What was it like to work at your school?

I taught at a bilingual primary school called Angel Leon in the town of Colmenar Viejo, about 30 minutes north of Madrid's city center. I worked with a first grade teacher and two of her classes; I also worked with two fifth grade teachers, one with one class and the other with two classes.

With the first graders, I felt a bit lost at first, but once I learned their names and got a sense of the teacher's routines and teaching strategies, it was really fun to observe such young students learning a foreign language. By the end of the year, they had a very basic but impressive foundation of vocabulary and most of them could answer a couple dozen questions. My participation as an assistant consisted of a) taking small groups out into the hall to review vocabulary with flash cards and games, and b) keeping an eye on the students’ workbook activities in the classroom, helping them with instructions or giving them a nudge in the right direction when they got confused.

With the fifth graders, I especially enjoyed the fact that they were ready and excited to have conversations in English. Their activities varied quite a bit, but usually my participation involved team-teaching lessons from their English language, social science, and natural science text books. In my case, team-teaching usually meant that the teacher was responsible for planning and framing the lessons, but he or she would frequently (and spontaneously) invite me to lead an exercise (for example, if it was a reading lesson this would mean calling on students myself to read paragraphs, correcting their pronunciation, engaging the students by asking questions to get them thinking and to check their comprehension). If I ever had an idea for an activity, the fifth grade teachers were very open-minded about it as long as I was ready to lead the activity myself. This would often involve a spur-of-the-moment change of plans, which is very natural in a Spanish classroom.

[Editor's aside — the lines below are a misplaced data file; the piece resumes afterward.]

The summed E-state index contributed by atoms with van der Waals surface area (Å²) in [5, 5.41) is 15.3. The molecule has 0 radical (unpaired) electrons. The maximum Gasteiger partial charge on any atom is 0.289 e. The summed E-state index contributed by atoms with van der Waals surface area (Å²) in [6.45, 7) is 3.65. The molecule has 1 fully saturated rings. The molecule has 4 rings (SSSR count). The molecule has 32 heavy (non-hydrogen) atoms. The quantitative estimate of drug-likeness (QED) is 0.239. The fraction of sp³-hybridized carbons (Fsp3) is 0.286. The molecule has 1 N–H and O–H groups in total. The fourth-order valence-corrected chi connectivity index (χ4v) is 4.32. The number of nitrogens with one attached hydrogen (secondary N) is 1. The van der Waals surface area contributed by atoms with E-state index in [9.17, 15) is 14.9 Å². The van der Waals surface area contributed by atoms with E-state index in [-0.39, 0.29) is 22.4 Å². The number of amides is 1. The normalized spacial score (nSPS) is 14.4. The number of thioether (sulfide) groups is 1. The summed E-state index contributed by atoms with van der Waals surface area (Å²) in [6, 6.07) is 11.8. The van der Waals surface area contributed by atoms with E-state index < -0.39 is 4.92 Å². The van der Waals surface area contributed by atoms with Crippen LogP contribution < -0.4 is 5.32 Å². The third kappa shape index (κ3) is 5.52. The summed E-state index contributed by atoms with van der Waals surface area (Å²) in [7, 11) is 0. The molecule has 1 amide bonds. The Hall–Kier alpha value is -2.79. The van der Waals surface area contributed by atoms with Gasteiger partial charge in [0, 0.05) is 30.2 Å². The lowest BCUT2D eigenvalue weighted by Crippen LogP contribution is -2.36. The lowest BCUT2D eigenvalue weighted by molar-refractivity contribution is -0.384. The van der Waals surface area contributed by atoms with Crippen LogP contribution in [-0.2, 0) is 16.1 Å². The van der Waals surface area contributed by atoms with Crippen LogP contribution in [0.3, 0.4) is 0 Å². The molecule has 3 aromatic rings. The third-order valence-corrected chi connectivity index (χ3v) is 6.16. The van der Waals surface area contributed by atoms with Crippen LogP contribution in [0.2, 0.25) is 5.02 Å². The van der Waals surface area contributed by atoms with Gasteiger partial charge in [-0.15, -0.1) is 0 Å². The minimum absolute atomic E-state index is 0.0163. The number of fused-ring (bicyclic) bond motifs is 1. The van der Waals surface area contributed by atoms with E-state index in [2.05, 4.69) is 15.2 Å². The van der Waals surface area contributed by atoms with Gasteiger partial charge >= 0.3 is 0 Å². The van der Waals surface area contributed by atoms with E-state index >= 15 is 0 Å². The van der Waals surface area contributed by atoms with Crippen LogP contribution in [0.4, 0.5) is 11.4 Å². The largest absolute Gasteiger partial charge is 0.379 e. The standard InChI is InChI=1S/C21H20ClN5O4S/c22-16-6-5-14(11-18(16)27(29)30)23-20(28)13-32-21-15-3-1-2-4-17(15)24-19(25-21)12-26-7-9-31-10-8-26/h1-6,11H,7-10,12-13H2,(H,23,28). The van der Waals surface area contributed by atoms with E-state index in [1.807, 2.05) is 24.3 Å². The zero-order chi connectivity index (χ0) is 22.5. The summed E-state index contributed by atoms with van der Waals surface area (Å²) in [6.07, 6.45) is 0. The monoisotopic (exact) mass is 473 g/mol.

I really enjoyed the rapport and friendship I built with the other assistants. We had lunch together nearly every day and became a great form of support for each other.


Why did you decide to teach abroad?

I was already a teacher of English as a foreign language, and I had already lived in England and France. In fact, I was dying to get back to Europe. More specifically, I wanted to immigrate to France, but life wasn't lining up to allow me to move back just yet. I had always been interested in Spain and had studied Spanish, so things worked out perfectly to teach abroad in Spain for a year. I wanted to have a short experience living in a Spanish-speaking country; I wanted to get more experience working with children; and I wanted to get as close to France as possible while sorting out my options for immigrating there in the near future. The year played out beautifully: I had plenty of opportunities to visit France while also enjoying Spain, and I got accepted into a master’s program in Paris for the next academic year, specifically in teaching foreign language to youth, which I wouldn't have considered studying before working as a Language and Culture Assistant.

Did you get TEFL certified? How did it help you?

Yes and it helped me tremendously. I would never have been well-enough equipped to work alongside my fifth grade teachers as confidently or effectively as I did.

What was your favorite place in Spain?

Honestly, I didn't travel within Spain at all during this year, despite the fact that I had planned to and would still love to. I spent all my travel money and energy on visiting France. However, I've heard so much about Granada and Asturias that I recommend them. And since flights are fairly cheap in Europe, I recommend visiting other areas of Europe that I've visited in the past, like Greece, Italy, and Germany. You'll find that everyone takes advantage of the opportunity of living in Europe in different ways: I've met auxiliaries who were in the process of making Spain their home; I was in the process of making a neighboring country my home; and still others go wild booking whatever cheap flights they can find every month or every couple of weeks and having a blast squeezing everything in that they can before the year is up.